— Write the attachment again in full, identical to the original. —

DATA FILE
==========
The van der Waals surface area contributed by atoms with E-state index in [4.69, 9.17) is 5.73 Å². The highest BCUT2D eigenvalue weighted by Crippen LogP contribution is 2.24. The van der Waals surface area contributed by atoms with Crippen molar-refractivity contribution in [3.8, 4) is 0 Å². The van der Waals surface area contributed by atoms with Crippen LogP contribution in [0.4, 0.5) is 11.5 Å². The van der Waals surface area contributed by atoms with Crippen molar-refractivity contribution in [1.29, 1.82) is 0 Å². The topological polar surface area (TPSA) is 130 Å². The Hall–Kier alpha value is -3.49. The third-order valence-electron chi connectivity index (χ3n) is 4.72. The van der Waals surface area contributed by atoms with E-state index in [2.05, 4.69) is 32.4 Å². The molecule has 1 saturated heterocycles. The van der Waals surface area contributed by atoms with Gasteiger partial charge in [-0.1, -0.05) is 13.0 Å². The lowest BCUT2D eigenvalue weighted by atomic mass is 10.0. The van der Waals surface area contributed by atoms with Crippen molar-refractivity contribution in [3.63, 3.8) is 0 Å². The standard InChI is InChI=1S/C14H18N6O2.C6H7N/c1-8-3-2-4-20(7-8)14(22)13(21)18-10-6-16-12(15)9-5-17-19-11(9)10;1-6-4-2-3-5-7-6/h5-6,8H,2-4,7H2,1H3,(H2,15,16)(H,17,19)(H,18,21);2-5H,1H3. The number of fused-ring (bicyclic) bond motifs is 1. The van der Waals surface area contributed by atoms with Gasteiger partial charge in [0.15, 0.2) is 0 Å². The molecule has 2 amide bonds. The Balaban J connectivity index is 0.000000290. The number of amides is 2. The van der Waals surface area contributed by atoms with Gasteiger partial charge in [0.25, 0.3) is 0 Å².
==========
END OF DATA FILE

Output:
The van der Waals surface area contributed by atoms with E-state index in [4.69, 9.17) is 5.73 Å². The highest BCUT2D eigenvalue weighted by Crippen LogP contribution is 2.24. The van der Waals surface area contributed by atoms with Crippen molar-refractivity contribution in [3.8, 4) is 0 Å². The van der Waals surface area contributed by atoms with Crippen LogP contribution in [0.4, 0.5) is 11.5 Å². The van der Waals surface area contributed by atoms with Crippen molar-refractivity contribution in [1.29, 1.82) is 0 Å². The topological polar surface area (TPSA) is 130 Å². The Hall–Kier alpha value is -3.49. The third-order valence-electron chi connectivity index (χ3n) is 4.72. The van der Waals surface area contributed by atoms with E-state index in [2.05, 4.69) is 32.4 Å². The molecule has 1 saturated heterocycles. The van der Waals surface area contributed by atoms with Gasteiger partial charge in [-0.1, -0.05) is 13.0 Å². The lowest BCUT2D eigenvalue weighted by atomic mass is 10.0. The van der Waals surface area contributed by atoms with Crippen molar-refractivity contribution in [3.63, 3.8) is 0 Å². The standard InChI is InChI=1S/C14H18N6O2.C6H7N/c1-8-3-2-4-20(7-8)14(22)13(21)18-10-6-16-12(15)9-5-17-19-11(9)10;1-6-4-2-3-5-7-6/h5-6,8H,2-4,7H2,1H3,(H2,15,16)(H,17,19)(H,18,21);2-5H,1H3. The number of fused-ring (bicyclic) bond motifs is 1. The van der Waals surface area contributed by atoms with Gasteiger partial charge in [0.15, 0.2) is 0 Å². The molecule has 2 amide bonds. The Balaban J connectivity index is 0.000000290. The number of amides is 2. The van der Waals surface area contributed by atoms with Gasteiger partial charge in [0.25, 0.3) is 0 Å².